Always keen for new subject matter, developments in American
foreign policy presented Warhol with a new celebrity. In 1972 President
Nixon made his first official trip to China — a country that had
been unrecognised by many in the West ever since the Communist Revolution
of 1949. There Nixon met the Chinese Communist leader, Chairman Mao Zedong,
heralding a new era of diplomacy. This event and the figure of Mao provided
a new icon for the artist – someone who was recognisable to millions,
and therefore a sure money spinner. This was a serious consideration for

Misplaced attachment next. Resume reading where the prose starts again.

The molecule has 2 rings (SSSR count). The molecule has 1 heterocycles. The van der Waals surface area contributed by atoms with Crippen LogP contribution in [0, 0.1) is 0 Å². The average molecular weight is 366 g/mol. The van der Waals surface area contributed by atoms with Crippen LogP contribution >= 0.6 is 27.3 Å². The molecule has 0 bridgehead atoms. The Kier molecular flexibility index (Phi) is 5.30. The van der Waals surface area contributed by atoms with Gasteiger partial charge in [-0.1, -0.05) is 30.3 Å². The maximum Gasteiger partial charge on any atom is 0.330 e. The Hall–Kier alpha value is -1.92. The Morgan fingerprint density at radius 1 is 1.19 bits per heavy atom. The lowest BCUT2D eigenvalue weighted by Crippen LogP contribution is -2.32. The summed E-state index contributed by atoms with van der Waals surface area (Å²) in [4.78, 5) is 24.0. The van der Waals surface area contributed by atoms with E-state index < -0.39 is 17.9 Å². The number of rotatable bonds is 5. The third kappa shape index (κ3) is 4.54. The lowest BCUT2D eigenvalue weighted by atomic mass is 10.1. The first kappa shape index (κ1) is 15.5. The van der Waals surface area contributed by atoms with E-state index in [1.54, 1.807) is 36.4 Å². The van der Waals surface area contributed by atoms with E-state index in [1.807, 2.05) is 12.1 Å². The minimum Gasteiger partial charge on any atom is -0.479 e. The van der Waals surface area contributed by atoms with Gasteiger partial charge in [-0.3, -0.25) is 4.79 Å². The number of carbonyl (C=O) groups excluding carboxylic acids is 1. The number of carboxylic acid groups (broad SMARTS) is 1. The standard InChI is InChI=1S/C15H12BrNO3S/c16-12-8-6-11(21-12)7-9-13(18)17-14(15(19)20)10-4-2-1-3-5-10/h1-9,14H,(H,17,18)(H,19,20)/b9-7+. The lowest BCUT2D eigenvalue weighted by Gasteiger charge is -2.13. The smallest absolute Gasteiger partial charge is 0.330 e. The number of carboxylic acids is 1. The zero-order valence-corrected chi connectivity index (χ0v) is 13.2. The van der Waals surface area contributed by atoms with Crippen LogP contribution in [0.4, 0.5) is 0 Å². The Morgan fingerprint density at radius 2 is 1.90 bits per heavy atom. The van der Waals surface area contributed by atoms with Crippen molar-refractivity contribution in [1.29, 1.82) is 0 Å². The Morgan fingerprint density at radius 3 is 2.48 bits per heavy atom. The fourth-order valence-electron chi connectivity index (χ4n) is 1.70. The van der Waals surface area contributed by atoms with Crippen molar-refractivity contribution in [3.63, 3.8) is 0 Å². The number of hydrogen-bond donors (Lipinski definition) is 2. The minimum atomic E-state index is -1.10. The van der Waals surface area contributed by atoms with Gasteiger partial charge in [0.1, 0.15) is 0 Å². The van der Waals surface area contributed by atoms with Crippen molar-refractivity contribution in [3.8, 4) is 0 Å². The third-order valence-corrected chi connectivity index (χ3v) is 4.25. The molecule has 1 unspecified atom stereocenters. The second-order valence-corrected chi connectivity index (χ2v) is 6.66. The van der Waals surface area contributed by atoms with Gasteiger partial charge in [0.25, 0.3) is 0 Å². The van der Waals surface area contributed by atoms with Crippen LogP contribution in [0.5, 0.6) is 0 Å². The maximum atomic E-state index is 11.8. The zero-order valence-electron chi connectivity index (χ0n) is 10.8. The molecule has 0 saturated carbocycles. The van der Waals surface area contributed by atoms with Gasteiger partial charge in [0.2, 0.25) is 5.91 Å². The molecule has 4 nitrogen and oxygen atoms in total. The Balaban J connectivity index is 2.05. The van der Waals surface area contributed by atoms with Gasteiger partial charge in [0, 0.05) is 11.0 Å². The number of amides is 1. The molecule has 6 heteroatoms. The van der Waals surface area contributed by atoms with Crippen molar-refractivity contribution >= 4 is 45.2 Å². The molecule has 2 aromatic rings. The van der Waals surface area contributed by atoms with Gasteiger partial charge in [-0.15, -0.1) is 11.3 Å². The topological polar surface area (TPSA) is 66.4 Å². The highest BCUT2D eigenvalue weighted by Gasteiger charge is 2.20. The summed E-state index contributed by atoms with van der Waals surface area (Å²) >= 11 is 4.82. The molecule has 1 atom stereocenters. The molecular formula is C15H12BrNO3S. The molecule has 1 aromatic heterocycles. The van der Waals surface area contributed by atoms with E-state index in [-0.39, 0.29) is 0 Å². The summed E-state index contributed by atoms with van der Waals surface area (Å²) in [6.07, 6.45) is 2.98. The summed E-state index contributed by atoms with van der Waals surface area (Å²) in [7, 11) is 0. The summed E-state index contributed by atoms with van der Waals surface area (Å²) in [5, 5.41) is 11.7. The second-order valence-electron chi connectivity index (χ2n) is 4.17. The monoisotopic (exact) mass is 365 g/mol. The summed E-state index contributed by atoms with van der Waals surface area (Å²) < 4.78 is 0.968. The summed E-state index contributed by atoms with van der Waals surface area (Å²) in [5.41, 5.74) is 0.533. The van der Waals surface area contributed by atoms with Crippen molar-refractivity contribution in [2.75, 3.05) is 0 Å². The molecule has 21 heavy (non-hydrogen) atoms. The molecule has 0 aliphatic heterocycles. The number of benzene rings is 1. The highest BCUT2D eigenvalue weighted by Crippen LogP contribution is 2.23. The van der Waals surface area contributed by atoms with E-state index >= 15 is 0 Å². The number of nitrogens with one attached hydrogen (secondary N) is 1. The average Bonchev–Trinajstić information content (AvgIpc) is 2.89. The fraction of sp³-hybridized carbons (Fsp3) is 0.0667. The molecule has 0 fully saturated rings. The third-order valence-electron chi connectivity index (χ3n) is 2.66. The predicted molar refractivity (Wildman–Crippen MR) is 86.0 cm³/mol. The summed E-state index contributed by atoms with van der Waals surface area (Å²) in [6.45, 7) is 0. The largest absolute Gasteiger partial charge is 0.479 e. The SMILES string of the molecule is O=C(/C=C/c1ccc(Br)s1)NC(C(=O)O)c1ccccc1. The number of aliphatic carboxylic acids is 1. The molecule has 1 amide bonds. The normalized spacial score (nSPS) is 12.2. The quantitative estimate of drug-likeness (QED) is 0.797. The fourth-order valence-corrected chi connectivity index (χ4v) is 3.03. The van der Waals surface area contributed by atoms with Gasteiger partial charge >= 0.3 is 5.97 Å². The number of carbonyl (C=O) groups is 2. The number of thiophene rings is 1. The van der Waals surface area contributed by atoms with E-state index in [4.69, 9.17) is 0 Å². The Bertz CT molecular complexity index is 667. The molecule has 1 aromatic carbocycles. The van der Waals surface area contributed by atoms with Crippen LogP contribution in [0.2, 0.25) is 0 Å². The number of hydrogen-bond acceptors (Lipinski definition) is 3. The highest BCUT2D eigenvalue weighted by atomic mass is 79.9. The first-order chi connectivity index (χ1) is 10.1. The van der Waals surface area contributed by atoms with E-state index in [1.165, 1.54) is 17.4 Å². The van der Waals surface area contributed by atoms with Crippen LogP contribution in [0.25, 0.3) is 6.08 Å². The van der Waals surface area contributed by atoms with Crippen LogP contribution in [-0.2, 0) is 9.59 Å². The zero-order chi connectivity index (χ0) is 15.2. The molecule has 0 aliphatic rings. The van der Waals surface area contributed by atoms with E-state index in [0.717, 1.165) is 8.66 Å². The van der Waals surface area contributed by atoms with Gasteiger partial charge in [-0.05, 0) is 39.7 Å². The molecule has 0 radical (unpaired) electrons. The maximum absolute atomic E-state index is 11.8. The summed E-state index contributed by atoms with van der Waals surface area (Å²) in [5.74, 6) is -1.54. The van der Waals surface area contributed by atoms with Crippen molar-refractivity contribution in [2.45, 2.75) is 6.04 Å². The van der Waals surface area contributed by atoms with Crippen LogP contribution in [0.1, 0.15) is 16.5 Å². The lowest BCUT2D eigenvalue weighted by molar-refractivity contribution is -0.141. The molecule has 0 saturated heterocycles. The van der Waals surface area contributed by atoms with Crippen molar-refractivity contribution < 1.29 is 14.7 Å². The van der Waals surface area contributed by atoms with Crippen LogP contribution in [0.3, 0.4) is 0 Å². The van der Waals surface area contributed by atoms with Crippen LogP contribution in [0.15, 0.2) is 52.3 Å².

an artist always keen to become richer.
Warhol took his image of Mao from the cover of the Quotations from
Chairman Mao Tse-tung, produced in millions of copies. He created
multiple versions of Mao screenprinted onto canvas of various sizes, which
became increasingly painterly. This gestural quality was also evident
in the 1972 print version of ten works that feature hand-drawn marks around
the head of Mao and unevenly inked colours.
Text © National Gallery of Australia, Canberra 2010